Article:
September 29, 2022
Teen Crisis Causes, Warning Signs, Tips to Help

Teen Crisis Causes, Warning Signs, Tips to Help

Jonathan Haidt is one of several researchers who draw a direct line between social media and the increase in mood disorders in children and teens. “When you compare rates in 2009 — before most teens were daily users of social media — to 2019 — the last full year before COVID-19 made things even worse — the increases are generally between 50 percent and 150 percent,” Haidt wrote in testimony before the Senate Judiciary Committee in May. Self-harm among young teen girls, in particular, is up about 180 percent, says Haidt, a professor of ethical leadership at New York University. Boys and girls both have higher rates of anxiety and depression, but girls have suffered the greater impact.

When kids have access to social media one to two hours per day, there is often no correlated increase in poor mental health, Haidt wrote. But as daily usage increases to three or more hours, increases in mental illness “often become quite sharp.”

“I do not believe that social media is the only cause of the crisis,” he wrote to the committee. “But there is no alternative hypothesis that can explain the suddenness, enormity and international similarity” of the spike in mental health disorders.

Clinicians treating kids on the ground report the same thing: young people exhibiting exploding rates of depression, anxiety and self-harm, right about the time that digital media became a daily part of their lives.

“What I’ve seen clinically matches with what the literature is saying — that somewhere around 2010 is that inflection point, where you really start to see diagnoses going up, you start to see hospitalizations going up,” says Megan Moreno, M.D., professor of pediatrics at the University of Wisconsin–Madison and principal investigator with the university’s social media and adolescent health research team. “The question is, ‘What caused the numbers to go from that to this?’

“And you want me to answer: [smartphones]. That’s the easy answer that people reach for,” Moreno continues. “It’s the question of the day: Have we essentially given every kid a self-destruct-o device?”

The answer is, of course, more complicated.

“Between about 2008 and 2011, there was an incredibly rapid uptake of electronic medical records for huge institutions across the country,” Moreno says. And electronic medical records prompt physicians to screen routinely for mental health issues. “We started asking everybody—not just kids who looked sad or who had purple hair.” As a result, teens who seemed to be functioning quite well started testing positive for anxiety and depression.

But while that might have played a role in the timing of the spike, the reality of the crisis is undeniable.

“There are so many things that are weakening support systems for kids,” says Amanda Lenhart, a researcher at the Data & Society Research Institute in New York City who studies how adolescents and families use technology. “If you just focused on cellphones, you would be missing part of the story.” Teacher burnout and overcrowding in schools mean less support for kids who are vulnerable. Meanwhile, the country feels just a little less safe. Fistfights on airplanes. Political rallies that turn violent. Volatile confrontations over race. America is filled with angry adults. And angry adults lead to skittish children.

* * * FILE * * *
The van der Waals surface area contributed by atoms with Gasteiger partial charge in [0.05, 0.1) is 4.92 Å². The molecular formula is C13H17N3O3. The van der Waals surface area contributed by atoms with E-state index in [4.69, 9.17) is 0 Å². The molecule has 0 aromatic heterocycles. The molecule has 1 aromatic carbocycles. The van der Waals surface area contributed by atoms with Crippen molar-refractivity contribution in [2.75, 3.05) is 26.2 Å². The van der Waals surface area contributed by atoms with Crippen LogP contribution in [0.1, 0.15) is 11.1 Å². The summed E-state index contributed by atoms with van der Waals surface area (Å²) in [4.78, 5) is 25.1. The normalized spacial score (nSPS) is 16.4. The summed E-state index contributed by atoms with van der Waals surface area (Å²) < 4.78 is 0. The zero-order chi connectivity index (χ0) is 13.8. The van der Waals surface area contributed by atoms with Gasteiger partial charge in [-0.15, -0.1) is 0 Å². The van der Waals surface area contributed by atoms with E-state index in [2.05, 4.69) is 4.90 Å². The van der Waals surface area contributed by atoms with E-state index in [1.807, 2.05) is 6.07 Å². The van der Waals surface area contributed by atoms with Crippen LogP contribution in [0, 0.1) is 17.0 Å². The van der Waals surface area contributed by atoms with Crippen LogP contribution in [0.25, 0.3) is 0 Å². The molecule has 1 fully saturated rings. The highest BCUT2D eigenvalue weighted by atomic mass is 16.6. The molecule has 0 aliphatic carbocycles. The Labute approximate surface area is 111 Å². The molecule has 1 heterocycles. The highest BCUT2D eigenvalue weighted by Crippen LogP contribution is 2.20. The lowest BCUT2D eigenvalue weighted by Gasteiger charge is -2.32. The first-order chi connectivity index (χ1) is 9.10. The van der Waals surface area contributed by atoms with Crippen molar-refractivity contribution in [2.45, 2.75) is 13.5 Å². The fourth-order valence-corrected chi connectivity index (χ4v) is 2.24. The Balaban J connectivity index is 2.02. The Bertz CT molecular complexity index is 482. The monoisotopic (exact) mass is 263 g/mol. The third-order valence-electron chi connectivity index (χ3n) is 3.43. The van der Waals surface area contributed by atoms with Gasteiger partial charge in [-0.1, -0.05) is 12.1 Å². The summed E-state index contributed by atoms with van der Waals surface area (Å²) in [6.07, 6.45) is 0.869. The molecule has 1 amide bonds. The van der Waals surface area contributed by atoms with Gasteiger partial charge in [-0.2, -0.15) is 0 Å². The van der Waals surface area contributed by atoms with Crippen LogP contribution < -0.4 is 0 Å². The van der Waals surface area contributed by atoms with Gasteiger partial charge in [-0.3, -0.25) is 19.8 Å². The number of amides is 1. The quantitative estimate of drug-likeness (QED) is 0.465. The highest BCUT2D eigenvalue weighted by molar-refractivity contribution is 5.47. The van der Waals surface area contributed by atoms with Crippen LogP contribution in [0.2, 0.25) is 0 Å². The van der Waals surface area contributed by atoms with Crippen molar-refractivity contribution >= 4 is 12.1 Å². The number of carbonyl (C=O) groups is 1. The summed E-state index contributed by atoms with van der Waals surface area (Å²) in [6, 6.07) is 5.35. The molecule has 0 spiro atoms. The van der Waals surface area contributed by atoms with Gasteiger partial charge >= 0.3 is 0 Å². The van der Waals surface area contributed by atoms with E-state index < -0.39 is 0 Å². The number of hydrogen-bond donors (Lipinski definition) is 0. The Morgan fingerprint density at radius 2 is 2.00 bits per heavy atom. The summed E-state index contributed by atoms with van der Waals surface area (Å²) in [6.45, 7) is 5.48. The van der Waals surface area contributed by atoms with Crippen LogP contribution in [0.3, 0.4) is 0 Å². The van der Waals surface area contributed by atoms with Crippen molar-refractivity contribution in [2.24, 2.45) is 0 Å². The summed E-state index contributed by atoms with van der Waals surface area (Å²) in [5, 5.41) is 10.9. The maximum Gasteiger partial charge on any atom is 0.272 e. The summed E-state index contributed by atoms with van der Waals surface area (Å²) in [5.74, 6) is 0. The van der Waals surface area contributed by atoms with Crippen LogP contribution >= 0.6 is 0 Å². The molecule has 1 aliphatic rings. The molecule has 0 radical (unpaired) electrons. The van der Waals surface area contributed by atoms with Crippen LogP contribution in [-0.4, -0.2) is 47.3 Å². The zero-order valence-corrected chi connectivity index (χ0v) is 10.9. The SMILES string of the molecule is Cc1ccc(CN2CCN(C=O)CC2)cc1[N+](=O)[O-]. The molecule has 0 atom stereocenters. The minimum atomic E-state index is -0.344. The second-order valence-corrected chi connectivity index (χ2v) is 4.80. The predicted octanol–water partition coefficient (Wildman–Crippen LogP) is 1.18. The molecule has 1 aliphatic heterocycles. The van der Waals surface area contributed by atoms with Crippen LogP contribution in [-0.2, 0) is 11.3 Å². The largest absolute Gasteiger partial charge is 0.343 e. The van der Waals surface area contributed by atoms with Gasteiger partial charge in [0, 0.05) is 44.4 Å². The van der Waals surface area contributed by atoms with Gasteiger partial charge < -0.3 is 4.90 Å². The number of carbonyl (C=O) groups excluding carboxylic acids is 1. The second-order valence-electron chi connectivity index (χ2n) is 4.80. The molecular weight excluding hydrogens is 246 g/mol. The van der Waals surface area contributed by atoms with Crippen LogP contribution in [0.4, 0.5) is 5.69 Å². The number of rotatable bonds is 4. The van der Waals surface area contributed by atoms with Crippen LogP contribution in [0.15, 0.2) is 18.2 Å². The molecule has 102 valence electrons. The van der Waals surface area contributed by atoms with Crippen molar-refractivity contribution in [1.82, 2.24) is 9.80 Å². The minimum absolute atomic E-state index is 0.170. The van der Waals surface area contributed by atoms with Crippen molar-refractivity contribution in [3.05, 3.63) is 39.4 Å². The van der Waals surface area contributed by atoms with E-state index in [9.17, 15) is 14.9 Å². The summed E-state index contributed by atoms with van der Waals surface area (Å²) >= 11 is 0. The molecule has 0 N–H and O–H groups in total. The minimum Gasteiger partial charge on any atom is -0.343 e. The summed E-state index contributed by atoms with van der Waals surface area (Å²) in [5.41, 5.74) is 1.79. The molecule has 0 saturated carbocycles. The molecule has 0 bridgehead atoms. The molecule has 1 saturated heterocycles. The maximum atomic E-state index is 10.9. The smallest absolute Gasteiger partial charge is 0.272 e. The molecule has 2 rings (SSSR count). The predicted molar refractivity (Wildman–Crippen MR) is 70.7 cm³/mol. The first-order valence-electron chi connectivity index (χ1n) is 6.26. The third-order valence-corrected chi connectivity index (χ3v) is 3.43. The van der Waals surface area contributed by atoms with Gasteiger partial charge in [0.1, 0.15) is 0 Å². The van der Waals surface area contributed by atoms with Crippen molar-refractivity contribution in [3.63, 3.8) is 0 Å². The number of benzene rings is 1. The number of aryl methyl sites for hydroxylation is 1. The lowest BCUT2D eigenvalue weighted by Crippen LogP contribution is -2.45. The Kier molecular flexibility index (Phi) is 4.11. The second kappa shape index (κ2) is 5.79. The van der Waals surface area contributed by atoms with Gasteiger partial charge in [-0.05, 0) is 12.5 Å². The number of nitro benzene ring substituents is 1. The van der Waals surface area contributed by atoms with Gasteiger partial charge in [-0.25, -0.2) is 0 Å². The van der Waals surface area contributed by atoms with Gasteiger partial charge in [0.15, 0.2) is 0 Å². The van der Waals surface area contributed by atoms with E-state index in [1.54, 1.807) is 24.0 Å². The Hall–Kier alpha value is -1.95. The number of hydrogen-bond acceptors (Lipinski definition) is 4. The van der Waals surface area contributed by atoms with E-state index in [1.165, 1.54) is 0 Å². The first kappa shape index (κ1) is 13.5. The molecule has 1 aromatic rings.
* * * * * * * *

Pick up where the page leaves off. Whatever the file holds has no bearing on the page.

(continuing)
Another factor that weighs on children’s minds: mass shootings.

The active-shooter drills that today’s students practice resemble the “duck and cover” procedures of boomer childhoods. But there’s a difference: While prepping for nuclear war was scary, “how many times was the mainland United States attacked by a bomb?” asks Nusheen Ameenuddin, M.D., chair of the American Academy of Pediatrics Council on Communications and Media. “It’s a different story for kids. There are shootings at theaters, shootings at events, shootings at school; there really isn’t a place where they feel safe.”

Social media amplifies all of these anxieties. Moreno, for one, sees a near normalization of suicide on social media that may be playing a role in what’s happening in real life. “There’s a contagion effect. If someone in their very remote social network attempted suicide, that information is going to feed back and show that youth that there’s tons of people out there doing this,” she says. “It presents suicide as an option, and that’s the unique power that social media has that other types of media have not had before.”

Yet, at the same time, social media also offers young people an outlet for their emotional challenges. In a 2020 study, 43 percent of people ages 14 to 22 said that when they felt depressed, stressed or anxious, using social media usually made them feel better, compared with just 17 percent who said it made them feel worse. Young people with moderate to severe depressive symptoms are nearly twice as likely as those without depression to say they use social media “almost constantly.”

“Much to many people’s surprise, social media became a very OK place to talk about mental health,” Moreno says. “I think it’s had a huge impact on stigma. It’s more acceptable. It’s OK to ask for help.”

But asking for help and getting it are two different things.